Howdy! Artsy Guy here. As a wee departure from my usual topic (beer), I'll occasionally shed some light on a historical locale or other unique hotspot. Speakeasies. There's currently a well-established neo movement of hidden mixologist havens for those in the know, but I'm particularly enamored with old school joints of the jazz age that have survived in one form or another. My brother's groom's dinner was held at a former speakeasy in Stillwater, Minnesota and we've also visted the Wabasha Street Caves in St. Paul. I feel fortunate to have visited Chumley's in NYC's West Village before it disappeared in 2007. I was happy to visit another place with a storied past at 80 St. Mark's Place in the East Village...
Theatre 80 was once (Walter) Sheib's Place and throughout Prohibition provided liquid nourishment to such infamous folks as Al Capone. On the back wall of the theatre, you can see the boarded up door where the hooch made its way into the place via the alley. And evidently there are still tunnels underneath. Years after, the place became The Jazz Gallery where allegedly a young Frank Sinatra sang and waited tables. In the 1960s Howard Otway bought the place, renovated, and opened Theatre 80 which soon thereafter presented the premiere of You're A Good Man, Charlie Brown. In addition to propelling careers of such talents as Bob Balaban and Gary Burghoff, also found an usher in a young Billy Crystal. After a stint as a rear-projection classic and independent movie house, Theatre 80 returned to live theatre and became the home of Pearl Theatre Company for 15 years and rental productions since. On the night of my visit, I experienced the amazing campy and delightfully raw Silence! The Musical.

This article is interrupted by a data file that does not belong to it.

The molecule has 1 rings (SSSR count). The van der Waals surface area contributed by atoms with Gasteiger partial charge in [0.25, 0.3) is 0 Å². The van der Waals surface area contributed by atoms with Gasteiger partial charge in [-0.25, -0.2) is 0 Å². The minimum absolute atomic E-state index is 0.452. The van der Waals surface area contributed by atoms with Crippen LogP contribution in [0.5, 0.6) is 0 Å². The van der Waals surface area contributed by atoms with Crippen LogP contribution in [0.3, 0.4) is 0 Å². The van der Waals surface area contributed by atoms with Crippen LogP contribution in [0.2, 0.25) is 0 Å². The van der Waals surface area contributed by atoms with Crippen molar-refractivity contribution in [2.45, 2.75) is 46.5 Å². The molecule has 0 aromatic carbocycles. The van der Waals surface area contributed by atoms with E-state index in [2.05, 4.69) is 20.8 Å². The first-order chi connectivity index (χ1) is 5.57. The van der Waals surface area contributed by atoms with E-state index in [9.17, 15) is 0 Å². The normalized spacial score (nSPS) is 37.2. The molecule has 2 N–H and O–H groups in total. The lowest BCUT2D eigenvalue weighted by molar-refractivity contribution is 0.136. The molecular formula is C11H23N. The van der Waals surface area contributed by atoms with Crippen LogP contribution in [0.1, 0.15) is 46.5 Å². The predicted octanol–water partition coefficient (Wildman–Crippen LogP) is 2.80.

In addition to the happenings the main space, current Theatre 80 owner Lorcan Otway (keeping it in the family) has opened the tiny but potent Museum of the American Gangster in an upstairs apartment (allegedly once rented by Marxist revolutionary Leon Trotsky), featuring many artifacts including bullets tied to Clyde Barrow, Pretty Boy Floyd, and the Valentine's Day Massacre. The pub connected to the theatre lobby has recently opened as William Barnacle and specializes in absinthe (and where I was poured a proper pint of Guinness by Mr. Otway himself). And along the sidewalk in front of the pub, you'll find handprints and signatures in the cement (a la Hollywood's Chinese Theatre)... Myrna Loy, Gloria Swanson, and Dom DeLuise(?). The night I was there, Joan Rivers added her mark (and bling).
You can really feel the history around this place. It is just riddled with strings tied to the past, and of course many of those strings are tied to booze... legal, illegal, and in-between. Cheers, y'all!